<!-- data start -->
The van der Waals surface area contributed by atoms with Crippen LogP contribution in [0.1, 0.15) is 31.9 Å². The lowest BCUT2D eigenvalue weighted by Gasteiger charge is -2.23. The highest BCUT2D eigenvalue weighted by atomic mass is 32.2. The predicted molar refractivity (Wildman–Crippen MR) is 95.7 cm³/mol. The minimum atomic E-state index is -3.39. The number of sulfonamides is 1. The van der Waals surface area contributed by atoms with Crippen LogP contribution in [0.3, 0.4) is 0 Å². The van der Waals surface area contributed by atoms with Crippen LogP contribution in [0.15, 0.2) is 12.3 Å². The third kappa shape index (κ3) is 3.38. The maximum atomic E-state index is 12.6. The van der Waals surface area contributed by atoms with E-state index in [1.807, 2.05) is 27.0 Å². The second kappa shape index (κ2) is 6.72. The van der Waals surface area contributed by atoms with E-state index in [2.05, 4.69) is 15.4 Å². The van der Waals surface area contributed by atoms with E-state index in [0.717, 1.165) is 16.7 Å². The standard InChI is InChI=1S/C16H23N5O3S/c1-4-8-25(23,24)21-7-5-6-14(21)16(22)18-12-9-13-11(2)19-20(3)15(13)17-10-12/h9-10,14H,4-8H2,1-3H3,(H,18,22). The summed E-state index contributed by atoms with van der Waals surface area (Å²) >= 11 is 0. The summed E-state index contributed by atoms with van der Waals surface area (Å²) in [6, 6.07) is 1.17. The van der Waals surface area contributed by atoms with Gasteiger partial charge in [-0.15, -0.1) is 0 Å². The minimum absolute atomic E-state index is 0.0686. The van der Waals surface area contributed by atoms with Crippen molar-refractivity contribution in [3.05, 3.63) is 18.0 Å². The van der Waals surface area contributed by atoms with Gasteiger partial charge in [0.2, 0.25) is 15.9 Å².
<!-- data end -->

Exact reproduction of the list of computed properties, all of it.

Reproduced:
The van der Waals surface area contributed by atoms with Crippen LogP contribution in [0.1, 0.15) is 31.9 Å². The lowest BCUT2D eigenvalue weighted by Gasteiger charge is -2.23. The highest BCUT2D eigenvalue weighted by atomic mass is 32.2. The predicted molar refractivity (Wildman–Crippen MR) is 95.7 cm³/mol. The minimum atomic E-state index is -3.39. The number of sulfonamides is 1. The van der Waals surface area contributed by atoms with Crippen LogP contribution in [0.3, 0.4) is 0 Å². The van der Waals surface area contributed by atoms with Crippen LogP contribution in [0.15, 0.2) is 12.3 Å². The third kappa shape index (κ3) is 3.38. The maximum atomic E-state index is 12.6. The van der Waals surface area contributed by atoms with E-state index in [1.807, 2.05) is 27.0 Å². The second kappa shape index (κ2) is 6.72. The van der Waals surface area contributed by atoms with E-state index in [2.05, 4.69) is 15.4 Å². The van der Waals surface area contributed by atoms with E-state index in [0.717, 1.165) is 16.7 Å². The standard InChI is InChI=1S/C16H23N5O3S/c1-4-8-25(23,24)21-7-5-6-14(21)16(22)18-12-9-13-11(2)19-20(3)15(13)17-10-12/h9-10,14H,4-8H2,1-3H3,(H,18,22). The summed E-state index contributed by atoms with van der Waals surface area (Å²) >= 11 is 0. The summed E-state index contributed by atoms with van der Waals surface area (Å²) in [6, 6.07) is 1.17. The van der Waals surface area contributed by atoms with Gasteiger partial charge in [-0.15, -0.1) is 0 Å². The minimum absolute atomic E-state index is 0.0686. The van der Waals surface area contributed by atoms with Crippen molar-refractivity contribution in [3.05, 3.63) is 18.0 Å². The van der Waals surface area contributed by atoms with Gasteiger partial charge in [0.2, 0.25) is 15.9 Å².